Catholics on the Army in the Townships
Catholic leaders in Cape Town townships are hopeful that the deployment of the army in their communities will achieve the objective of curbing gang warfare but urge that a long-term approach is still needed.
South African National Defence Force (SANDF) units were deployed in “Operation Prosper” to ten Cape Flats areas to support the police in checking the rampant gang violence which has claimed many lives in the past months.
President Cyril Ramaphosa gave the go-ahead for the SANDF deployment, which police minister Bheki Cele announced in his budget earlier this month.
Reportedly, if Operation Prosper shows success in curbing gangsterism in Cape Town, the model may be introduced to hotspots in Johannesburg and Port Elizabeth
According to unofficial estimates, more than 1900 people were murdered in the Western Cape in the six months before the army deployments.
The ten Cape Town precincts identified for support by the SANDF are Manenberg, Nyanga, Bishop Lavis, Elsies River, Mitchells Plain, Mfuleni, Khayelitsha, Delft, Kraaifontein and Philippi.
Fr Nkululeko Meyiwa from Our Lady Queen of Africa parish in Philippi hopes that the army’s deployment will help.
His community saw a sharp rise of 36,6% in the murder rate from 2017 to 2018.
“I believe the idea is to close down [gangsterism] section by section…and clean it up,” the priest said. “I’m hoping it will help because local policing is not helping.”
Fr Rampe Hlobo SJ, former parish priest of St Mary’s in Nyanga said: “There is a need for the army’s deployment as crime in the area is out of control,” the Jesuit priest said. “The police are failing to protect the people and to maintain law and order.”
He noted that law enforcement resources in Cape Town are not equally and fairly distributed.
“Bringing in the army may help in mitigating the situation, but only to a limited extent. What we need is law enforcement agencies on the ground in these areas because people are living in fear,” Fr Hlobo said.
Army deployment, he said, can be only a temporary fix. “It doesn’t solve the problem. It is not a permanent solution.”
Fr Hlobo emphasised that other crimes besides gangsterism also need attention.
Fr Peter-John Pearson, director at The Catholic Parliamentary Liaison Office, warned against turning the issue of gangsterism and the SANDF deployment into a party-political partisan issue.
“This is too big and destructive an issue to be made into a political point-scoring battle. People’s lives have been lost, communities have been destabilised,” Fr Pearson said, adding that “we must guard against the temptation” to make political capital of the situation.
“The problem is multi-faceted and therefore calls for an integrated response. If it’s just a matter of sending firepower in, then you’re probably going to have very limited success, especially in the long-term,” he told The Southern Cross.
“We have to take a long-term view on this; [gangsterism] is not something that has just come up now. This goes back decades and decades and is a result of spatial separation, overcrowding, poverty, and frustration—and those things need to be dealt with as well,” he said.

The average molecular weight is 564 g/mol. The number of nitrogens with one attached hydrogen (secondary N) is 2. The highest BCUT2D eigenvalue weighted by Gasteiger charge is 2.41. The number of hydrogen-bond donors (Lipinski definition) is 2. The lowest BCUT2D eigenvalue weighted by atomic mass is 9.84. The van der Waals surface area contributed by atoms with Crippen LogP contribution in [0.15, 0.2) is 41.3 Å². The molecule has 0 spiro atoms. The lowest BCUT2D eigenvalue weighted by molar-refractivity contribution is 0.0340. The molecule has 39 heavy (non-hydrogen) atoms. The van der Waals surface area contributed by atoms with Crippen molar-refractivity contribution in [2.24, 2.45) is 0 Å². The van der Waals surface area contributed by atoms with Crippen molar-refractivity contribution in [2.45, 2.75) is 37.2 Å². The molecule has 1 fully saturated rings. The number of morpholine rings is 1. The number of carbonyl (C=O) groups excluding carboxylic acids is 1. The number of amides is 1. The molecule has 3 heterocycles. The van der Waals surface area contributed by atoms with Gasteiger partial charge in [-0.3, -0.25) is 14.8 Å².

Fr Pearson said a solution must be found in a well-considered and integrated approach involving various sectors and roleplayers from the affected community.
Fr Jeremiah Gama OMI of St Mary Magdalene parish in Lentegeur, Mitchells Plain, said if the community feels that the soldiers are needed, then their views are the most important to consider.
“It’s easy for people to comment on whether the army being here is a good or bad thing when they are not the ones living in these crime-ridden areas. They sleep peacefully in their own homes, they are not afraid that a stray bullet will come through their window,” he said.
Stephen Selbourne, a parishioner and Catholic lay leader in Bonteheuwel, said he had long been waiting for an army deployment into his area.
“The police have lost the battle against gangsterism and people were dying daily in our townships,” Mr Selbourne said.
“We were living in fear on a daily basis and nobody was safe. Innocent people have been caught in the crossfire in this gang war; gangsters killing each other over turfs; and drug smuggling in our areas,” he said.
“If we can get rid of the drug dealers, then we will get rid of the gangsters,” Mr Selbourne said.
“There are too many people selling drugs in our areas and that is where the gangsters, hired guns, come in to protect them and own the territory—and wipe each other out.”
Mr Selbourne was confident that many people would rest easy and experience relative peace now that the army was there.
“There is a need for our people to claim back our townships and homes for the safety of our children, and at this stage, we will only be able to do this with the help of the army,” he said. “Let’s give the SANDF a chance.”
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